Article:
The Deal (2003)


The Deal (2003) Review

Relentlessly promoted as "The prequel to The Queen" on the DVD cover, this 2003 British TV production is seeing a curious reissue in order to capitalize on The Queen's Oscar attention last year, which saw Helen Mirren win a Best Actress Oscar and the film earn a Best Picture nomination.

The Deal is a prequel to The Queen only in the sense that it involves historical details that occurred before those in The Queen. It also involves the same writer, director, and star Michael Sheen, who also plays Tony Blair in this film. The movie involves succession to the position of British Prime Minister in the late 1990s, which found young guns Tony Blair and Gordon Brown both riding high in the liberal Labour Party, rapidly becoming the most popular party in the country and one which delivered a crushing defeat to the Conservative Party in the 1997 elections.

Blair and Brown (played awesomely by David Morrissey) take minor offices at the same time, then find they're in the right place at the right time to assume power after the tide turns against the Conservatives. Two great friends soon find themselves bitter enemies in a political battle, with much acrimony on both sides. It's a long and winding road to get to this point, but ultimately we get to what "the deal" in question is all about: If Brown gets behind his candidacy, Blair says he'll step down after one term as Prime Minister, then turn the reins over to Brown, and everyone will be happy. (The fact that Blair reneged on that deal is really just a footnote to the film; a new footnote is added to reflect the fact that Blair did finally step down in 2007, four years after the film was originally made..)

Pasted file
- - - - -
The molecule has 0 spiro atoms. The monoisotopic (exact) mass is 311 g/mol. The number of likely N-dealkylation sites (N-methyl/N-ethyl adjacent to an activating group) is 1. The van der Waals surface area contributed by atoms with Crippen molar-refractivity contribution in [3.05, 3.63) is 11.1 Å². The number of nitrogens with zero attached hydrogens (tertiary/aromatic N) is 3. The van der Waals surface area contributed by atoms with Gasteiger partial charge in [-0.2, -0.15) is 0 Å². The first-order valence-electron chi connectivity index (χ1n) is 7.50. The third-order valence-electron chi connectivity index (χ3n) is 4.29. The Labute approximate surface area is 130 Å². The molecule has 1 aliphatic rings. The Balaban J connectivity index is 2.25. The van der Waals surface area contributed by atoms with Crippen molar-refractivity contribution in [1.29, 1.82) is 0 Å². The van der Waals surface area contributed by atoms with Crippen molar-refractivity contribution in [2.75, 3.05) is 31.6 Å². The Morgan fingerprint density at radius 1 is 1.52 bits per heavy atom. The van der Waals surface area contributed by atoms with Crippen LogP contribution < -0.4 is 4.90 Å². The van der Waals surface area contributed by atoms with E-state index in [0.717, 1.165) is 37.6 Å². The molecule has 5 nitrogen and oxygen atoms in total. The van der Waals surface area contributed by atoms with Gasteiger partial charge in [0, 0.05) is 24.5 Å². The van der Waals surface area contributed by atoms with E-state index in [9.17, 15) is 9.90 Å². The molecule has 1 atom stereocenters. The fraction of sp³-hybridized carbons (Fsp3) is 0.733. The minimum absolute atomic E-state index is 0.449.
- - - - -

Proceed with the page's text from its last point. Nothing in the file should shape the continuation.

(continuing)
The Deal, as with The Queen, is barely about British politics at all. Rather it's really about the collapse of a friendship, and how politics helps in that destruction. Both Sheen and Morrissey are spot-on here, with Sheen's lilting voice the perfect counter to Morrissey's gravelly baritone. Though originally allies, the men seem to have little in common, and by the end they are clearly bitter enemies, though ones who are forced to cooperate in order to both achieve political gain. Power corrupts, as they say.

What doesn't work is probably due to the limitations caused by making a small-screen production, complete with clear spots for commercial breaks. The movie works its way through back rooms and back seats. There's little of the spectacle and majesty (no pun intended) of The Queen, just a couple of guys conniving their way to the top but mostly appearing to do so via telephone conversation. Not exactly the most spectacular use of screen time and kind of a waste of two pretty powerful actors.

Still, it's an interesting story, especially for us American outsiders, who normally find British politics about as interesting as cricket and soccer.

The DVD includes a commentary track and interview with Frears.

No deals, Mr. Blair.

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